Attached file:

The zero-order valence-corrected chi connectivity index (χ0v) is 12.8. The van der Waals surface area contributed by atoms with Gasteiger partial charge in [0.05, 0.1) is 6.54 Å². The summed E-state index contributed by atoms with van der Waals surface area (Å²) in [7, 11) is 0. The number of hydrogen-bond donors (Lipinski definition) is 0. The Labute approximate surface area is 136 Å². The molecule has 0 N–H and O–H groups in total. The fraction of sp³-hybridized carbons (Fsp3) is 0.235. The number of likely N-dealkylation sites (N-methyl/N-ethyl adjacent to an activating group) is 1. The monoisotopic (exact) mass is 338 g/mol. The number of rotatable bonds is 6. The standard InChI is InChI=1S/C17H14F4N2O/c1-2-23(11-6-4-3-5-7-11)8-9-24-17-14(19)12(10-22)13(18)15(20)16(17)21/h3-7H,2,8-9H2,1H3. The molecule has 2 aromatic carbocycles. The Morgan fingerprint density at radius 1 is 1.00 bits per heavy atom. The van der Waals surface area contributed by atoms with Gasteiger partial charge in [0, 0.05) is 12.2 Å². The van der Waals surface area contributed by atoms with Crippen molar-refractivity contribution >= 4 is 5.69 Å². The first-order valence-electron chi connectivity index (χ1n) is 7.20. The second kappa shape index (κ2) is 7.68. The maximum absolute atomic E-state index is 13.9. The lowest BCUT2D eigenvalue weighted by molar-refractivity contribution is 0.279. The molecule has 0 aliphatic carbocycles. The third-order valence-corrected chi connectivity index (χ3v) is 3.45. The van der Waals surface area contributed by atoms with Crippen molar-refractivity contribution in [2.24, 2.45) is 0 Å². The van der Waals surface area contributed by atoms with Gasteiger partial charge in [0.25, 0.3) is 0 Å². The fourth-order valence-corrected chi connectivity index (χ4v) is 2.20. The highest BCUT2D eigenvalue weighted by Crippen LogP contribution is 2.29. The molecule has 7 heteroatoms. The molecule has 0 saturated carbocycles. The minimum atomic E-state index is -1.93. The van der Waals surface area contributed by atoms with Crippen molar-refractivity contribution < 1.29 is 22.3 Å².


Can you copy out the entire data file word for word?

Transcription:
The zero-order valence-corrected chi connectivity index (χ0v) is 12.8. The van der Waals surface area contributed by atoms with Gasteiger partial charge in [0.05, 0.1) is 6.54 Å². The summed E-state index contributed by atoms with van der Waals surface area (Å²) in [7, 11) is 0. The number of hydrogen-bond donors (Lipinski definition) is 0. The Labute approximate surface area is 136 Å². The molecule has 0 N–H and O–H groups in total. The fraction of sp³-hybridized carbons (Fsp3) is 0.235. The number of likely N-dealkylation sites (N-methyl/N-ethyl adjacent to an activating group) is 1. The monoisotopic (exact) mass is 338 g/mol. The number of rotatable bonds is 6. The standard InChI is InChI=1S/C17H14F4N2O/c1-2-23(11-6-4-3-5-7-11)8-9-24-17-14(19)12(10-22)13(18)15(20)16(17)21/h3-7H,2,8-9H2,1H3. The molecule has 2 aromatic carbocycles. The Morgan fingerprint density at radius 1 is 1.00 bits per heavy atom. The van der Waals surface area contributed by atoms with Gasteiger partial charge in [0, 0.05) is 12.2 Å². The van der Waals surface area contributed by atoms with Crippen molar-refractivity contribution >= 4 is 5.69 Å². The first-order valence-electron chi connectivity index (χ1n) is 7.20. The second kappa shape index (κ2) is 7.68. The maximum absolute atomic E-state index is 13.9. The lowest BCUT2D eigenvalue weighted by molar-refractivity contribution is 0.279. The molecule has 0 aliphatic carbocycles. The third-order valence-corrected chi connectivity index (χ3v) is 3.45. The van der Waals surface area contributed by atoms with Crippen molar-refractivity contribution in [2.24, 2.45) is 0 Å². The van der Waals surface area contributed by atoms with Gasteiger partial charge in [0.25, 0.3) is 0 Å². The fourth-order valence-corrected chi connectivity index (χ4v) is 2.20. The highest BCUT2D eigenvalue weighted by Crippen LogP contribution is 2.29. The molecule has 7 heteroatoms. The molecule has 0 saturated carbocycles. The minimum atomic E-state index is -1.93. The van der Waals surface area contributed by atoms with Crippen molar-refractivity contribution < 1.29 is 22.3 Å².